'Love & Other Drugs' the right Rx

Movie review


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"Love & Other Drugs" is a bit like that pill organizer your grandma keeps in her purse or on the kitchen counter.

As with that box, the movie is divided into compartments: One holds a lusty romance, tempered by the reality that a progressive disease could steal the woman's vibrancy; another is an account of a Pfizer sales rep who struggles until Viagra drops into his lap, so to speak; and the third is a comedy that milks nudity and sex for adult laughs.

Just as some drugs are more effective than others, that is also the case with the filmed-in-Pittsburgh movie labeled an "emotional comedy" by star Jake Gyllenhaal.


'Love & Other Drugs'

3 stars = Good
Ratings explained
  • Starring: Jake Gyllenhaal, Anne Hathaway, Josh Gad.
  • Rating: R for strong sexual content, nudity, pervasive language and some drug material.

It has more heft and heart than a run-of-the-mill romcom and a leading couple in Mr. Gyllenhaal and Anne Hathaway who look sensational together and generate heat, passion and a sense of being connected. If appearing in "Brokeback Mountain" bonded them, it's evident here.

But the film also gives Mr. Gyllenhaal's character a buffoonish younger brother, played by 2003 Carnegie Mellon University graduate Josh Gad.

It seems difficult to believe the same DNA pool -- which counts George Segal and the late Jill Clayburgh as their parents -- would have produced both men but that's a nagging distraction compared with Mr. Gad's character who invariably goes for the lewd or crude. I don't object to him but to the way he's written.

"Love & Other Drugs," a terrific title by the way, opens in 1996 when Jamie Randall (Mr. Gyllenhaal) is working in an electronics store and selling more than just boom boxes and television sets. He can charm the pants off the ladies and does, seducing the wrong woman and finding himself out of work.

That is how the one-time Chicagoan lands in pharmaceutical sales, working the "Ohio River Valley" with his boss (Oliver Platt) peddling antibiotics and antidepressants. The rookie quickly learns that it's all about wooing the gatekeepers -- the women who work at the front desks of the doctors' offices -- with food, flowers and those baby blue eyes.

It's while trying to cozy up to Dr. Stan Knight (Hank Azaria) that he meets a patient, artist Maggie Murdock (Ms. Hathaway) who has early-onset Parkinson's disease. After a medical and moral misunderstanding involving one of her naked breasts and his gaze, they eventually meet for coffee.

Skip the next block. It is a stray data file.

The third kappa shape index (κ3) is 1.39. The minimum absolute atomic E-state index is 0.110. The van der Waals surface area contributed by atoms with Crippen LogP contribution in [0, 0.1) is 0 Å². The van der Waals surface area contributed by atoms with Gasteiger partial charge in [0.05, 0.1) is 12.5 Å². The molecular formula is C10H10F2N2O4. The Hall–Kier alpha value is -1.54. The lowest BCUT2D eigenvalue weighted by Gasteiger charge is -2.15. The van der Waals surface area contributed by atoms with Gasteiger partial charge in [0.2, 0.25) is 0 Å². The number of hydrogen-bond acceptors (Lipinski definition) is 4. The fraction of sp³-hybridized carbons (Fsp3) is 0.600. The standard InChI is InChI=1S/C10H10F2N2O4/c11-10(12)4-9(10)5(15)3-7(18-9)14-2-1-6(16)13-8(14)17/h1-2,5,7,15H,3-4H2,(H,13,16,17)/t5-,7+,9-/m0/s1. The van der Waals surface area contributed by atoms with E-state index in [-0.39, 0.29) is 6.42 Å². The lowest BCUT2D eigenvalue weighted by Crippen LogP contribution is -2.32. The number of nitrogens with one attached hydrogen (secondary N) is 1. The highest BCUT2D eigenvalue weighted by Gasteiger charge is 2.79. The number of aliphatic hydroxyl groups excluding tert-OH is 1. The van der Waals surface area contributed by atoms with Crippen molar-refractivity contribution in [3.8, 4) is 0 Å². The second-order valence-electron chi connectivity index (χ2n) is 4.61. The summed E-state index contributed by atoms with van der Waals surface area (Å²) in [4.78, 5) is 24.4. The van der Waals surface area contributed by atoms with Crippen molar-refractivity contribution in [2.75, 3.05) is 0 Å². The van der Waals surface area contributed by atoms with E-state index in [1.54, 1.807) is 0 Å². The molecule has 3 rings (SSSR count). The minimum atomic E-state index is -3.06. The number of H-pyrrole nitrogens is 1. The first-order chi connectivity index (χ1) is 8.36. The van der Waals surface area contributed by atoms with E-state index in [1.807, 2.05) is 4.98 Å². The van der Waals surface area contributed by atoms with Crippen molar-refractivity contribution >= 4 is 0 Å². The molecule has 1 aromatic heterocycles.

"What's your game?" she asks, before realizing it might be the same as hers and they head for her apartment and the first of many torrid interludes. She fears the future and he's unaccustomed to seeing beyond his carnal conquests but both start to wonder if their lusty lark can or should lead to something else.

That is the core of the movie, but it's set against the backdrop of a pharmaceutical world where competing sales reps (including one played by Gabriel Macht) battle for prescriptions, and Viagra makes Jamie one popular man. Throw in marital problems for Jamie's brother, and this is one jam-packed screenplay with tones that vary with each subplot.

It's based on the true-life "Hard Sell: The Evolution of a Viagra Salesman" by Jamie Reidy but director Ed Zwick, along with co-writers Charles Randolph and Marshall Herskovitz, added the girlfriend and other flourishes, for starters.

Much has been said about the stars' nudity and moviegoers should realize this is rated R (as opposed to "Unstoppable" and "The Next Three Days," both PG-13) for strong sexual content, nudity, pervasive language and some drug material. This isn't peek-a-boo stuff; you will see bare skin and, as you might expect, hear jokes about that little blue pill.

Although filmed entirely in Pittsburgh, the city doesn't shine in quite the same way as in "The Next Three Days."

A stately Squirrel Hill home doubled as the Chicago residence of Jamie's parents and a slice of Downtown plays the Windy City -- although you'll spot tell-tale street and business signs. Buena Vista Coffee in the Mexican War Streets doubles as the home of Maggie's day job, while a McCandless building was transformed into doctors' offices. The unmistakable face of Bingo O'Malley as a bus passenger helps to root the story here.

As Jamie, Mr. Gyllenhaal projects unbridled confidence, comic finesse and tenderness while Ms. Hathaway -- the early subject of Oscar buzz -- gets to erupt with fury, flirt, retreat in fear and display the range of emotions that awards' voters love.

Fellow Parkinson's patients or their spouses provide humor along with some shockingly blunt advice.

With its Viagra side effects, old-fashioned roadway pursuit in the name of love and commentaries on the high cost of pharmaceuticals and doctor distractions, it packs a lot into almost two hours. Sometimes it all works and, other times, it's like swallowing a handful of drugs and suffering an unpleasant although not fatal interaction.


Movie editor Barbara Vancheri: bvancheri@post-gazette.com or 412-263-1632. Her Mad About the Movies blog is at post-gazette.com/movies.


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